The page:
11/07/2012 - 10:42

Gillard-Greens are California dreaming

11/07/2012 - 10:42

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The ‘Golden State’ is being derailed economically by rampant green policies.

The ‘Golden State’ is being derailed economically by rampant green policies. 

Julia Gillard visited a college near Tinseltown shortly before she ousted Kevin Rudd as PM where, according to Californian hype, “green skills” were taught.

After her inspection she faced journalists.

Today, I’m here in the city of Los Angeles,” Ms Gillard said. “I’m here at the Los Angeles Technical and Trades College looking at green skills.

“What this visit has reinforced in me is that people who undertake very traditional trades – our plumbers, our carpenters, our electricians, our motor mechanics – have a place in the green economy of the future.

“Here in Los Angeles under the leadership of Governor (Arnold) Schwarzenegger, this is a state that is looking to the future; this is a state that is leading on climate change adaption; and this is a state that’s leading on green skills and I’ve seen that on display today at this college.”

She was impressed.

Whatever she saw must have been adroitly presented because the damage done to the Californian economy by those who, like her, believe in the global heating hoax, never rated a mention.

Let’s therefore consider some of the things not drawn to her attention by her smooth-talking Californian hosts.

The best way of doing this is to consider a learned Californian she obviously did not meet.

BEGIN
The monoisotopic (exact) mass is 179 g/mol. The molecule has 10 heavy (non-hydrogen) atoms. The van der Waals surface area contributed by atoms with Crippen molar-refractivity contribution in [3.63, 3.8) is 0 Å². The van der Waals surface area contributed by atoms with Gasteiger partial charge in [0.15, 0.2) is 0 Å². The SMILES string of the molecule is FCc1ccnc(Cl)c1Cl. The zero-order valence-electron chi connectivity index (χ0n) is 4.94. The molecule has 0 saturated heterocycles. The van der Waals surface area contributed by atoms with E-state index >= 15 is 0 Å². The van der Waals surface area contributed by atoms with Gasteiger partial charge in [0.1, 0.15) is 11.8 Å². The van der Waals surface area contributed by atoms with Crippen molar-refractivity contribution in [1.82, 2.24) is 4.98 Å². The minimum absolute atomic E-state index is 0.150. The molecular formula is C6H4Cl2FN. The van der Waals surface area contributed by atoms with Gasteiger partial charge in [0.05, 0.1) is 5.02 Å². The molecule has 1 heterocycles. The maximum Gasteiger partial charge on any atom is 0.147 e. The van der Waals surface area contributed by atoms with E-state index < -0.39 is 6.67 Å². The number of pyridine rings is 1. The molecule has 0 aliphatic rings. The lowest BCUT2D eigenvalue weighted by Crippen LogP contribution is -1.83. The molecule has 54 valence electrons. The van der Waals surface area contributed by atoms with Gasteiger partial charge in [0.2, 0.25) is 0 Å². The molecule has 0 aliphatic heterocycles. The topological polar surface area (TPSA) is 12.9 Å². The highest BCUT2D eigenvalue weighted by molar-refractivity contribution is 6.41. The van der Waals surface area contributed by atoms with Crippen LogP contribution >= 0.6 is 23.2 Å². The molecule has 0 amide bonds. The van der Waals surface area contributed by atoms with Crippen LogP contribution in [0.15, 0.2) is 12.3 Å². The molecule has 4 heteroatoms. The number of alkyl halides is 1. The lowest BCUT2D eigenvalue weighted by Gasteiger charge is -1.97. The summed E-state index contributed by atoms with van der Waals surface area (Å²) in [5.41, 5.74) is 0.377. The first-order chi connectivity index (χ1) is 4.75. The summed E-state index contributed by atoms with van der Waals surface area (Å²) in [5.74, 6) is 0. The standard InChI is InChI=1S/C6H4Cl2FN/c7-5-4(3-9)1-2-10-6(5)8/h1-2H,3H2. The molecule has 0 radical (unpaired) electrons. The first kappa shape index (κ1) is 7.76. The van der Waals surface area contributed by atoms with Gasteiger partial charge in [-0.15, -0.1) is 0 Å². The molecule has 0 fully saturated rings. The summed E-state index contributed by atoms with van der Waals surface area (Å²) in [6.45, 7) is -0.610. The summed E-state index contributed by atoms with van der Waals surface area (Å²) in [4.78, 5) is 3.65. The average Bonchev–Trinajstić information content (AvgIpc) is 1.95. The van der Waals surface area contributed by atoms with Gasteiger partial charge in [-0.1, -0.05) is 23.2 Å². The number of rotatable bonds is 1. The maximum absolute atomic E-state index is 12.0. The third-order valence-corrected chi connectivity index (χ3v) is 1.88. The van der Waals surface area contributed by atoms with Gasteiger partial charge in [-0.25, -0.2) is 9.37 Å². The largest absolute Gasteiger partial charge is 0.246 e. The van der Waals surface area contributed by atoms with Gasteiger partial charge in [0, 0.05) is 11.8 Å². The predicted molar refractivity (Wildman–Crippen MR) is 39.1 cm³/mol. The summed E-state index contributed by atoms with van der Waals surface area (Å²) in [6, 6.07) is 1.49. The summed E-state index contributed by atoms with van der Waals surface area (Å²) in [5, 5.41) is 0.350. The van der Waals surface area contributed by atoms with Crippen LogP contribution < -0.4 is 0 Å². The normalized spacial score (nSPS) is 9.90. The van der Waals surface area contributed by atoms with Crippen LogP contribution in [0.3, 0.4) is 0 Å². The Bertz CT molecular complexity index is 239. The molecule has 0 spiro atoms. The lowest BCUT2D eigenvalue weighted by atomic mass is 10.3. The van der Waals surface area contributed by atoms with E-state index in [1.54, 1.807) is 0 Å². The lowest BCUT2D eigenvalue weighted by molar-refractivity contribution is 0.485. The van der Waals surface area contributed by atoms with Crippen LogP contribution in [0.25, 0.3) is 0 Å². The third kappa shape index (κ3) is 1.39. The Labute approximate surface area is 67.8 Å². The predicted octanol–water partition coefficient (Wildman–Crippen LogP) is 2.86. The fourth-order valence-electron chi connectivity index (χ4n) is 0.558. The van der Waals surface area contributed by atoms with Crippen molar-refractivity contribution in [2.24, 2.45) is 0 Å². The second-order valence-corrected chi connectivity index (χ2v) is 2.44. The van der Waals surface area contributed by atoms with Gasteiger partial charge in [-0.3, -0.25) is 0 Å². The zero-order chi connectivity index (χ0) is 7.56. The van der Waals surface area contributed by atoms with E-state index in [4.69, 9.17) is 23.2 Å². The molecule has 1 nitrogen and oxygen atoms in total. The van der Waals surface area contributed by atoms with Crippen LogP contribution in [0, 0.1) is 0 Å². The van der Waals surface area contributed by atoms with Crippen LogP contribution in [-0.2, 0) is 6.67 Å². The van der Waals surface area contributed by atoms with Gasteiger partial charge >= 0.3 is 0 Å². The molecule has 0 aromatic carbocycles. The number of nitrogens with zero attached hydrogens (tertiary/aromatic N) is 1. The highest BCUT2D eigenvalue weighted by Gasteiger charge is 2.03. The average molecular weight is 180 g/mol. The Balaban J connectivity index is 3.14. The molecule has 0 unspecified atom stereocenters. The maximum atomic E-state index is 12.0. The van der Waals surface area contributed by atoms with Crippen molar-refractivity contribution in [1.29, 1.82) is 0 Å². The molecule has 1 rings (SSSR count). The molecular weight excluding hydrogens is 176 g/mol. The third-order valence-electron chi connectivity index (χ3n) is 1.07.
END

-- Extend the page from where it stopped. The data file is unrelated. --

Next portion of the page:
He is Joel Kotkin, contributing editor of City Journal, London Legatum Institute adjunct fellow and distinguished presidential fellow in urban futures at Los Angeles’ Chapman University.

Professor Kotkin describes himself a “Truman Democrat” – similar to an old-style, non-Greens ALP backer here.

His first contentions are from his recent article, The New Class Warfare: California’s super-wealthy progressives seem intent on destroying middle-class jobs.

Firstly, California’s unemployment is now second-highest in the US, after Nevada.

“Of the eight American metropolitan areas where the joblessness rate exceeds 15 per cent, seven are in California, and most of them have substantial minority and working-class populations,” Professor Kotkin wrote.

Secondly, between 2005 and 2009, California lost a third of its construction jobs, compared with a 24 per cent nationwide drop.

“California has also suffered disproportionate losses in its most productive blue-collar industries,” he wrote.

“Over the past 10 years, more than 125,000 industrial jobs have evaporated, even as industrial growth has helped spark a recovery in many other states.

“In 2011, while the country was gaining 227,000 industrial jobs, California’s manufacturers were still stuck in reverse, losing 4,000.”

Thirdly, one reason California has a growing and dangerous rich-poor divide is that its “progressives” – they’re like our high income-earning Greens and Gillard-backing professionals – have fostered a taxing environment that slowed down job creation, particularly for the middle and working classes.

“In 1994, California placed 35th in the Tax Foundation’s ranking of states with the lightest tax burdens on business; today, it’s plummeted to 48th,” Professor Kotkin said.

Fourthly, a recent survey of 500 top CEOs found California had the worst business climate, and the US Chamber of Commerce called California “a difficult environment for job creation”.

“Since 2001, California has accounted for just 1.9 per cent of the country’s new investment in industrial facilities; in better times, between 1977 and 2000, it grabbed 5.6 per cent,” he said.

Fifth, large numbers of companies are either leaving California or shifting jobs elsewhere.